This Change Toolkit is meant to support the guidance and information you receive in the Change Module of the Anticancer Lifestyle Program. The resources on this page will help you learn to make lasting lifestyle changes that will decrease inflammation and enhance your immune system’s ability to fight disease.
Written by a naturopathic physician and a medical journalist, The Definitive Guide to Cancer: An Integrative Approach to Prevention, Treatment, and Healing presents an overview of what cancer is, its causes and preventative strategies, an in-depth approach to integrative treatment options, descripti…
Overall mortality rates for cancer continue to decline in the U.S., but since 2011 that decline has slowed for obesity-associated cancers, likely due to the obesity epidemic, researchers reported in Jama Open Network.
Prostate cancer is the most common malignant diagnosis in men–and lifestyle behaviors seem to impact its development. In this webinar, Dr. Donald Abrams, integrative oncologist at UCSF, will review the benefits of an integrative approach in the prevention and treatment of prostate cancer.
In this four-part lecture series, noted integrative oncologist Donald Abrams shares key information about the efficacy of complementary therapies used as an adjunct to medical treatment for cancer. This fascinating series, filmed in 2014, is hosted by Commonweal founder Michael Lerner.
Cancer ranks as a leading cause of death in every country in the world, and, for the first time, female breast cancer is the most commonly diagnosed cancer, overtaking lung cancer, according to a collaborative report from the American Cancer Society (ACS) and the International Agency for Research on…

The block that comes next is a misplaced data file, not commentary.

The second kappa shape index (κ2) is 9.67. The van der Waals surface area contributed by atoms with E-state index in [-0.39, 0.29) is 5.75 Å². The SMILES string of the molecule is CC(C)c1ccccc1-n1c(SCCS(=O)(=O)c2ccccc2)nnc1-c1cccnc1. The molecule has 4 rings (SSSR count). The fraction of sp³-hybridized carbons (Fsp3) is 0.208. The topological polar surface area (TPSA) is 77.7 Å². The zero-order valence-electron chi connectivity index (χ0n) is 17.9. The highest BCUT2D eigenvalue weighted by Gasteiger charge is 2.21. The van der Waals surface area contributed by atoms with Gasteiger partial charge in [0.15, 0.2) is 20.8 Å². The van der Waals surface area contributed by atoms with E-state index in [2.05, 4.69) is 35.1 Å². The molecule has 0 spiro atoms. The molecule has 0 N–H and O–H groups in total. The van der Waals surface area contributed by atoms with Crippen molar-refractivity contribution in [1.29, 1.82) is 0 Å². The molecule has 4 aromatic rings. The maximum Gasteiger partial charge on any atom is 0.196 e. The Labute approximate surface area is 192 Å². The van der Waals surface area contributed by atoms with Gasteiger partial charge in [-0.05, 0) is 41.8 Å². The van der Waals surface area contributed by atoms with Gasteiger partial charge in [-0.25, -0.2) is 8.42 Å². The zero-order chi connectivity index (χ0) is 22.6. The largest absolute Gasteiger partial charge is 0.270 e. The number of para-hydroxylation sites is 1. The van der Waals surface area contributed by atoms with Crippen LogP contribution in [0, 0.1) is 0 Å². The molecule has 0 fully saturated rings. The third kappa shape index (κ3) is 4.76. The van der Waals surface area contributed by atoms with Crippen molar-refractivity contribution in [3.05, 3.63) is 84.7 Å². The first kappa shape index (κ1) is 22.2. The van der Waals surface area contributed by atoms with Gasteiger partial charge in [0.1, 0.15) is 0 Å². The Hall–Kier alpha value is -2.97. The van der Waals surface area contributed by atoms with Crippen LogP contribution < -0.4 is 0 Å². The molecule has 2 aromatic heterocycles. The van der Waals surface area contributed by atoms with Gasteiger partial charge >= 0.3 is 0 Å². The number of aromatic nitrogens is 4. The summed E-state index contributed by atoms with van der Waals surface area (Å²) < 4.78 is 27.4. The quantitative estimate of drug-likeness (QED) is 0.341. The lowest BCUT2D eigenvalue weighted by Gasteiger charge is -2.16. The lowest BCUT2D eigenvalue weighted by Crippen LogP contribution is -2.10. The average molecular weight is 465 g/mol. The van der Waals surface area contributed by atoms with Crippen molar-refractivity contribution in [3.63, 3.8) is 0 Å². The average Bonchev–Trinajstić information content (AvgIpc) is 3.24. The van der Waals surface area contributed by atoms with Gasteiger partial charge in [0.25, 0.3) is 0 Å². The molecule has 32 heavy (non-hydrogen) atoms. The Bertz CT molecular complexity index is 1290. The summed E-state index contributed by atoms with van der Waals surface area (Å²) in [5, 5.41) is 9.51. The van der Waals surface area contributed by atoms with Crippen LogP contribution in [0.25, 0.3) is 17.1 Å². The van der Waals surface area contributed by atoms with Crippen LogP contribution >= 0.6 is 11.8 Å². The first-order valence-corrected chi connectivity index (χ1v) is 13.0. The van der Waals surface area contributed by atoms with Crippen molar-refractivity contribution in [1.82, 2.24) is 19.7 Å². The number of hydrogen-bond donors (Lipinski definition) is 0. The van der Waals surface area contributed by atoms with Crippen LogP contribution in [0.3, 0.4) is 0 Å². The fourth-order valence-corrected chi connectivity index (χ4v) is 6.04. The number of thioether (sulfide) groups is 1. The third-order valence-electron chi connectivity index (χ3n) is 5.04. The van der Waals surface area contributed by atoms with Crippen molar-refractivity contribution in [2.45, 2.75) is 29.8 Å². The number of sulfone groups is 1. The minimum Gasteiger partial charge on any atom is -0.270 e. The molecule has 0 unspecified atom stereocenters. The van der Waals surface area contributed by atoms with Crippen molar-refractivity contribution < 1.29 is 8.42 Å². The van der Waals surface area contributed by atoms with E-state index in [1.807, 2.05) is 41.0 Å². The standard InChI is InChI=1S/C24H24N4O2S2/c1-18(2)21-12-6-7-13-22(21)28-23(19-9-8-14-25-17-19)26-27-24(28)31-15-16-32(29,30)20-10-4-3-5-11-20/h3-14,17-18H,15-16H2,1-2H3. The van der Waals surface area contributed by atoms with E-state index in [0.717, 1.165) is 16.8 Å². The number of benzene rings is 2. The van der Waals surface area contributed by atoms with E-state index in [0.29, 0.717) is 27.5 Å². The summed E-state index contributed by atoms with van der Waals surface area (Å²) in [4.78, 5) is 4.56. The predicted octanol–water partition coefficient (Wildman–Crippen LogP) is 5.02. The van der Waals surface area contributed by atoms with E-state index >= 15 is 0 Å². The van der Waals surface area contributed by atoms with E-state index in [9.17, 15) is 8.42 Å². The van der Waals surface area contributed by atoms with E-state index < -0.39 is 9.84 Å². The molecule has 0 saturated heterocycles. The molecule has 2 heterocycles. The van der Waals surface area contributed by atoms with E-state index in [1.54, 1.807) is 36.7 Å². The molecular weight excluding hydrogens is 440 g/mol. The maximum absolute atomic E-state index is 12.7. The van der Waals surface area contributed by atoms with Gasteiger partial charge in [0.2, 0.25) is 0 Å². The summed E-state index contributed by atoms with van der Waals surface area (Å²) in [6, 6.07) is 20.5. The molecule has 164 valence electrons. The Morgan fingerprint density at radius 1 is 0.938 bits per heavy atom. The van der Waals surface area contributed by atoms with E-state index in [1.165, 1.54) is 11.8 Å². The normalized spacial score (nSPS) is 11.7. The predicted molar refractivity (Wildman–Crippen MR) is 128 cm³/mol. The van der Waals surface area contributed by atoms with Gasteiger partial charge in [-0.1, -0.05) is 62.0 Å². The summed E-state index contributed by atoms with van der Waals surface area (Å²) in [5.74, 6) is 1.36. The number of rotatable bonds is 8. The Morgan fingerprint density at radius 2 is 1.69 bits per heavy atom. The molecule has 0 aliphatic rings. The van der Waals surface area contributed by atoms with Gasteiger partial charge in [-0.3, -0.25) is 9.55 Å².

According to the World Health Organization (WHO), breast cancer has overtaken lung cancer as the most common form of the disease, accounting for nearly 12% of new cases each year worldwide.
A study published in JAMA Network Open reveals that rates of cancer increased by 30% from 1973 to 2015 in adolescents and young adults (AYAs) (persons aged 15–39 years) in the United States, according to a review of almost a half million cases in the National Institutes of Health’s Surveilla…
What can patients do to improve treatment outcomes? It all starts with lifestyle choices. Dr. Cohen and Ms. Jefferies, authors of the book Anticancer Living, discuss the Mix of Six – six areas where the evidence suggests we are able to optimize our health and make a difference in our well-being.
In a study by Pierce et al, published in the Journal of Clinical Oncology, researchers showed a survival benefit and strongly protective effect of a healthy diet and physical activity.
What helps some people diagnosed with cancer, heart disease or diabetes stay relatively happy and healthy, while others are devastated? In this Q and A, psychologist Vicki Helgeson explains the traits and mindsets that can make the difference.
A study published in JAMA Open Network found that “favorable” lifestyle was associated with a reduced risk of breast cancer even among women at high genetic risk for the disease in a study of more than 90,000 women, researchers reported.
“I’m more centered in all the self-care aspects. Being more gentle to myself. Got a fit bit and am moving more. Meditating more. Continuing to choose love.”
“I have changed aspects of diet, stress, exercise and toxin exposure, too numerous to mention here. I am now more open to and actively pursuing change in support of my hoped-for, improved health outcomes and in allowing my body’s natural defenses to function well.”
“Two years after finishing the ACLP—I continue to do yoga, meditation, Reiki, Tai Chi, walking. Will not allow negative people near me. No longer watch any so-called “news”. Read every label on every single thing I buy. When not in use, I unplug my TV, Internet router, and cell phone. I say ‘thank you for my life’ every day.”